This satire of the popular exploitation of macabre crimes works only because Schaffert has such a light touch. His sleight-of-hand storytelling constantly draws our eye to other curious aspects of the plot, little set pieces woven from strands of comedy and woe.
One of the millions of people obsessed with Lenore’s disappearance, for instance, is Wilton Muscatine, the wealthy author of Gothic children’s novels that sound something like Lemony Snicket’s “Series of Unfortunate Events.” With eyes that “looked as if freshly bought from an oculist’s cabinet,” he’s a deliciously grim character, mourning the loss of his own daughter and the 8 million trees that have given their lives for his popular books. To repent for this environmental destruction, he insists that his final novel, “The Coffins of Little Hope,” be published on paper handmade from “pulverized coffee chaff and dryer lint and other charming refuse.”
It’s just so hard to know where the sparks of Schaffert’s parody are going to land. Harry Potter fans take cover — Satirextremis! And the strange way in which Muscatine’s books become woven into Lenore’s case makes a chilling statement about our urge to romanticize grief.
But the richest part of the story concerns Essie Myles’s grandchildren and great-grandchild, a small hodgepodge of survivors who manage to live and work together by keeping their resentments and disappointments tempered with affection. As Schaffert moves through this elliptical story, the plot remains mere gossamer, but we gradually learn more about the fractured Myles clan. There’s real pain here and longing, too, sprinkled amid their efforts to form a workable family from the survivors. After all, every child vanishes eventually in one way or another, an inevitability that haunts all parents. “Maybe that was what made us so vulnerable to the mythology of Lenore,” Essie thinks, “the fragility of childhood, and the heartbreak of it.”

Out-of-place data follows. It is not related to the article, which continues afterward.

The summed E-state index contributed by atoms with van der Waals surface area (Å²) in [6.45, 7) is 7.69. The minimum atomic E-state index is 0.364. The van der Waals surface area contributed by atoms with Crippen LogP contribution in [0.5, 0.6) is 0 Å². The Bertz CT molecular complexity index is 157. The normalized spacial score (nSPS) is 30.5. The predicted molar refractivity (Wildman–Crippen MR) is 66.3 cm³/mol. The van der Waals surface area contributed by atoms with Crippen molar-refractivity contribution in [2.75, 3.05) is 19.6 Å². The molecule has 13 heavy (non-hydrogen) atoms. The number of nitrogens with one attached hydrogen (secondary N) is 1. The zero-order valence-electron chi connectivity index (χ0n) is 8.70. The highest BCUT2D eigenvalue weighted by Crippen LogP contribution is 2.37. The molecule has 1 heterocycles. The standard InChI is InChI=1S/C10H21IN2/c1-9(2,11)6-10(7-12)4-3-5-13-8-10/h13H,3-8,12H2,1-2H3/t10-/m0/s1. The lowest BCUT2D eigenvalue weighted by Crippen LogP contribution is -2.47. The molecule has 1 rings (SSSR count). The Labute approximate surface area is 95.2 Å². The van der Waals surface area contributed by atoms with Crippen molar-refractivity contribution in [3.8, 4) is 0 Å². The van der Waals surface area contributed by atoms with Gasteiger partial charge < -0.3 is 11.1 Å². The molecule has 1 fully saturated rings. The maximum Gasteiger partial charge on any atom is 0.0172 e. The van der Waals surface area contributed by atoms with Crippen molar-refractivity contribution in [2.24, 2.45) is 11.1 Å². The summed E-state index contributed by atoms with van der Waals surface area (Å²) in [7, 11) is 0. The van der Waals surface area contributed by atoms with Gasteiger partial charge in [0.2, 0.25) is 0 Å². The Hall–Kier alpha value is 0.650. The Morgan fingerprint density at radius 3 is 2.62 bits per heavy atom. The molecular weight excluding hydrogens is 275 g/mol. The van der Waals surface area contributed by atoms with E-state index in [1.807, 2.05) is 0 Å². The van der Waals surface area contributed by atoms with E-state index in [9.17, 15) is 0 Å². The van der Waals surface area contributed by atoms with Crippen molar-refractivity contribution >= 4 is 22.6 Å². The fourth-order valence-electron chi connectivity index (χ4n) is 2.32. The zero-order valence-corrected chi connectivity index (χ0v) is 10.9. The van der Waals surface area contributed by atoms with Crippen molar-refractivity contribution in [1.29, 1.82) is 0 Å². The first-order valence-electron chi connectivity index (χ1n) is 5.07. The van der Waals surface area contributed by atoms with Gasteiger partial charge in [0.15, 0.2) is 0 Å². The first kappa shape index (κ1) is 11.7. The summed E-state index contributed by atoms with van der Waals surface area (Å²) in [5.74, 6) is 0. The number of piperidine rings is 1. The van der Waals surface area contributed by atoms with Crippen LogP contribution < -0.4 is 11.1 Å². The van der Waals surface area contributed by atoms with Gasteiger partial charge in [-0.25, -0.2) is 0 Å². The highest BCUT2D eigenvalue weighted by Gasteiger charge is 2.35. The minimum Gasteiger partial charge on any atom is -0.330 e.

That could be a pat, sepia-toned theme, but Schaffert blends his sentimentality with enough melancholy humor to keep this novel alluringly strange to the very last page.
Charles is The Post’s fiction editor. You can follow him on Twitter @RonCharles.